Category Archives: Vietnam – M&A

Category related to mergers and acquisitions, securities law and other related issues in Vietnam

Hope and hesitation at M&A forum

Discussion at this year’s Vietnam M&A Forum, which took place earlier this month in Ho Chi Minh City, revolved around the challenges facing Vietnam’s M&A market and the need for a big push to maintain the momentum of previous years.


As of this month, deals have fallen short of the record levels in 2016, and surpassing the US$5.8 billion total looks like a tall order. Although impressive, last year’s figure represented just 5% of Southeast Asia’s total M&A activity, with Singapore alone claiming over 50%. Additionally, 64% of the deals in Vietnam were valued at less than US$20 million. While 77% of the deals were domestic, Thai firms were the biggest foreign buyers in terms of value, enacting aggressive takeovers of major Vietnamese firms in retail and consumer goods. In terms of quantity most deals came from Singapore and Japan.


With advantages of proximity in terms of geography, culture, and climate, Thai firms have sought to penetrate the growing Vietnamese market quickly. Alongside other neighbouring nations who have struggled as their home markets mature, they have increasingly sought high-growth or low-production-cost economies for expansion elsewhere.


There is a lot to celebrate, but the total value of M&A activity reached just US$1.1 billion in the first quarter of 2017, a drop of 24.4 percent year-on-year. A slowdown in the State’s equitisation process is partially to blame for the drop, and many of the speakers at the M&A Forum expressed the need for a big push in the second half of the year.


Trains, planes and automobiles


To continue the high rate of economic growth achieved over the past few years, the Ministry of Planning and Investment (MPI) concluded that Vietnam is in dire need of M&A investment in the infrastructure sector. Deals need to come in thick and fast across many branches of the economy, with roads, railways, airports and seaports needing upgrades to meet international standards, in addition to the continued expansion of the country’s real estate and retail conglomerates.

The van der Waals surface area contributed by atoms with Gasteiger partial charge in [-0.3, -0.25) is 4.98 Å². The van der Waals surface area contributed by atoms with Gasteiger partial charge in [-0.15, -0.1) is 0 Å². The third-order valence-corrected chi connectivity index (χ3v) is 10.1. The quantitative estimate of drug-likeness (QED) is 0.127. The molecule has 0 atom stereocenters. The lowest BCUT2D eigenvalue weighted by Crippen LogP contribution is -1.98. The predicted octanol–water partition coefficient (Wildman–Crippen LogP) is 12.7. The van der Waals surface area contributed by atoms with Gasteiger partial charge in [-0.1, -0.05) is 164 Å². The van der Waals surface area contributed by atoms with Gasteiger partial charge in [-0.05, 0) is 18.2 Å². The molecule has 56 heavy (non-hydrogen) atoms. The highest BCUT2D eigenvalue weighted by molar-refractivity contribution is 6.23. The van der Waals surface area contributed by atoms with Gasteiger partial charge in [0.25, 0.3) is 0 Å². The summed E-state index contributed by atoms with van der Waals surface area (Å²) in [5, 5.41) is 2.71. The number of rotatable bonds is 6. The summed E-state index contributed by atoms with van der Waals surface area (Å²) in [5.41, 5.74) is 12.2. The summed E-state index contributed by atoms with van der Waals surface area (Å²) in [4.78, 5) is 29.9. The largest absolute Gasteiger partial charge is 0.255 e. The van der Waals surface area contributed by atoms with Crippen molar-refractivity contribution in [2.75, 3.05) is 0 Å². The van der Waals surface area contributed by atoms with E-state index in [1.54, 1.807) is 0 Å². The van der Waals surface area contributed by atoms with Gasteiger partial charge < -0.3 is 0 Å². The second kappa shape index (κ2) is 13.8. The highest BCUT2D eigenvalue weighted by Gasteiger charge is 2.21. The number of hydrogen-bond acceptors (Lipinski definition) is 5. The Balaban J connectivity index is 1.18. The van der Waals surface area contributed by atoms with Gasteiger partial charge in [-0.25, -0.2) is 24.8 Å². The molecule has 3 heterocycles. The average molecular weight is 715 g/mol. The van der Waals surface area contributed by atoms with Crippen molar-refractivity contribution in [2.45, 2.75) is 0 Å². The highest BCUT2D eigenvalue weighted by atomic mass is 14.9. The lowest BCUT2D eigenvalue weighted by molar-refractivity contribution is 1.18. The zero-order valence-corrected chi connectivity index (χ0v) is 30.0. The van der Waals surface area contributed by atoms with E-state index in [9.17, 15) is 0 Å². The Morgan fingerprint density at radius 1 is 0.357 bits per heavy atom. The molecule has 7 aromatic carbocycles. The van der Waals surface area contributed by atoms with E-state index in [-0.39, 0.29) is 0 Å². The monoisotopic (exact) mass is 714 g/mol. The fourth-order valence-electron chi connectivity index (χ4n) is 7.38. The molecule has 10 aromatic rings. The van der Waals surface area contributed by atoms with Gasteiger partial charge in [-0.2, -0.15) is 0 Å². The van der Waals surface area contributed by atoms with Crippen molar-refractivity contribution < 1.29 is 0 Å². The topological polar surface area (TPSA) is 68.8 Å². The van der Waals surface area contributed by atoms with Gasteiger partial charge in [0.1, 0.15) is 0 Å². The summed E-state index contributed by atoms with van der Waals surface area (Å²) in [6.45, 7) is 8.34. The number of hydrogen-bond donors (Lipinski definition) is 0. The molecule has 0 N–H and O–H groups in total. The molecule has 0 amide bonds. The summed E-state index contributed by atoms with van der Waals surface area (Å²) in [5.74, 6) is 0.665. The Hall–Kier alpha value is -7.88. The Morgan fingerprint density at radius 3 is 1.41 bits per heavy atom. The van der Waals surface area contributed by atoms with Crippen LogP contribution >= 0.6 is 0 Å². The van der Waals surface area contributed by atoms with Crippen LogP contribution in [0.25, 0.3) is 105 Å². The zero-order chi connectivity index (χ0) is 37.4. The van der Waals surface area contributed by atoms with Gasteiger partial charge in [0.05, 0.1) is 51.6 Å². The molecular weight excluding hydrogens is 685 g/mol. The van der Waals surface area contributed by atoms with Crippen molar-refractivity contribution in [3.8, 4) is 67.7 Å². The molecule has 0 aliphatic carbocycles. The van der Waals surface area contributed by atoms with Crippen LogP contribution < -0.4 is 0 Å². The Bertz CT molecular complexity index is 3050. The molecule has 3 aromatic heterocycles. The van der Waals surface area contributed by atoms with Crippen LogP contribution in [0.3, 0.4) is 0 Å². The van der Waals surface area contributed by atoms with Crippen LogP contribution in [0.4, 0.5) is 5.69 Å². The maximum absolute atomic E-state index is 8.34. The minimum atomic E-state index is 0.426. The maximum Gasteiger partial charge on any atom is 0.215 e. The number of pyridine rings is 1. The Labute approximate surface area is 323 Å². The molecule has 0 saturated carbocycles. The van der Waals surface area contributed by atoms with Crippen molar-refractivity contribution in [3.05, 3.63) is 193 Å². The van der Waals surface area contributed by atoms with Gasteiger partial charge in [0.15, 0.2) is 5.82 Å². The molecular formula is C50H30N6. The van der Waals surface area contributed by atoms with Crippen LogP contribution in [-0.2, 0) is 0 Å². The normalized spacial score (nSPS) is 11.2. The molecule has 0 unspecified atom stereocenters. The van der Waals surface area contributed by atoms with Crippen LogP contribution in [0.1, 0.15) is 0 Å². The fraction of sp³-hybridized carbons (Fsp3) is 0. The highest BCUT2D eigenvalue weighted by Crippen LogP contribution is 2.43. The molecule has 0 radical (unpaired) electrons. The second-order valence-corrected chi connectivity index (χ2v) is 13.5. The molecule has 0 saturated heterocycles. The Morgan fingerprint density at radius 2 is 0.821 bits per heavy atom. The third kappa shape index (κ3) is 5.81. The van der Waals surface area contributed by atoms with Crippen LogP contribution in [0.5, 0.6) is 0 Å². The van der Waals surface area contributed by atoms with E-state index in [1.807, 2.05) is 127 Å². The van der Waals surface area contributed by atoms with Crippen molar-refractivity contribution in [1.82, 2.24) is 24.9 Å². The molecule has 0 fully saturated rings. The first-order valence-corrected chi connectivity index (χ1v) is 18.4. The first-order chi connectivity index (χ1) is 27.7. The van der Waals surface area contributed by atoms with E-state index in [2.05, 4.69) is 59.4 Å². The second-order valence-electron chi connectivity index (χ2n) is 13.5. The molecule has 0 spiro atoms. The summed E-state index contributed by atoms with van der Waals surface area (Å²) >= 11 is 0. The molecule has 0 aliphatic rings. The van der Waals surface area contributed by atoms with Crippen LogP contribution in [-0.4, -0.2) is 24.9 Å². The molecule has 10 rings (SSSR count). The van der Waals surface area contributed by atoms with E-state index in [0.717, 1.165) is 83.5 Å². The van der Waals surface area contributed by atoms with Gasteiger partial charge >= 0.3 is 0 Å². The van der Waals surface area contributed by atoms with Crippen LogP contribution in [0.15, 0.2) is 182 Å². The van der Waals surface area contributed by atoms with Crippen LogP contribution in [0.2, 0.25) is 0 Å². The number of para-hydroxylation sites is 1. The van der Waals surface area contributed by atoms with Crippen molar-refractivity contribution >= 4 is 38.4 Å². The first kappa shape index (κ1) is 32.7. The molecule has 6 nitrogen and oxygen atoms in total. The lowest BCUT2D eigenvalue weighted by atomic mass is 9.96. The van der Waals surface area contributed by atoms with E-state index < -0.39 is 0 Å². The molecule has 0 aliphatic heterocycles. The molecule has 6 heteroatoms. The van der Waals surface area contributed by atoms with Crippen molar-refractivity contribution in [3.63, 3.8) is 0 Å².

As well as the increased divestments of State-owned enterprises, Vietnam’s administrative policy framework will need to be improved to attract and accommodate foreign investors.


Banking on big deals


Besides recent prime ministerial decisions regarding the SOE equitisation process, the government has made a priority of dealing with non-performing loans. This in particular could mean big news for M&A activity in the banking sector.


A resolution was recently adopted by the country’s National Assembly, with the State Bank of Vietnam (SBV) aiming to reduce the ratio of non-performing loans (NPLs) to below 3 percent by 2020. As part of the resolution, credit institutions, foreign entities and bad debt trading institutions will be able to buy and sell bad debts in an open and transparent way.


The move has had a positive impact on banking shares, and recent reports suggest that South Korea’s Shinhan Bank is poised to acquire a financial institution in Vietnam, following its takeover of ANZ Vietnam’s retail business. Two Japanese investors are also negotiating the purchase of stakes in two different Vietnamese financial institutions.


Moves like these show that foreign firms appreciate the potential of Vietnamese consumer finance, especially with attempts to unburden the system of its bad debt. StoxPlus, a leading financial and business information corporation in Vietnam, valued the market in 2016 at US$26.55 billion, with an annual growth rate of 30-40%.


Japan’s interest is good news for Vietnam’s budding financial sector, which could do with an injection of experience from more established players.


So, there is reason to be optimistic. However, participants at the M&A Forum stressed that foreign-ownership limits and the lack of clear regulations in areas attractive to big investors are still obstacles to fulfilling the country’s potential.


Dearth of details


Foreign investors often bring up the subject of transparency, which remains a big issue. The opaque investment environment can complicate negotiations in Vietnam, and this is particularly true when dealing with equitised state-owned enterprises. Investors are required to make substantial upfront commitments in terms of time and money at the early stages of the bidding process, shouldering significant risks to enter the market.


Used to dealing with more sophisticated operations, the financial statements of Vietnamese companies can also fall short of investors’ expectations. There is certainly a need for advisors and consultants, who can help with valuations and due diligence, offsetting some of the risk involved.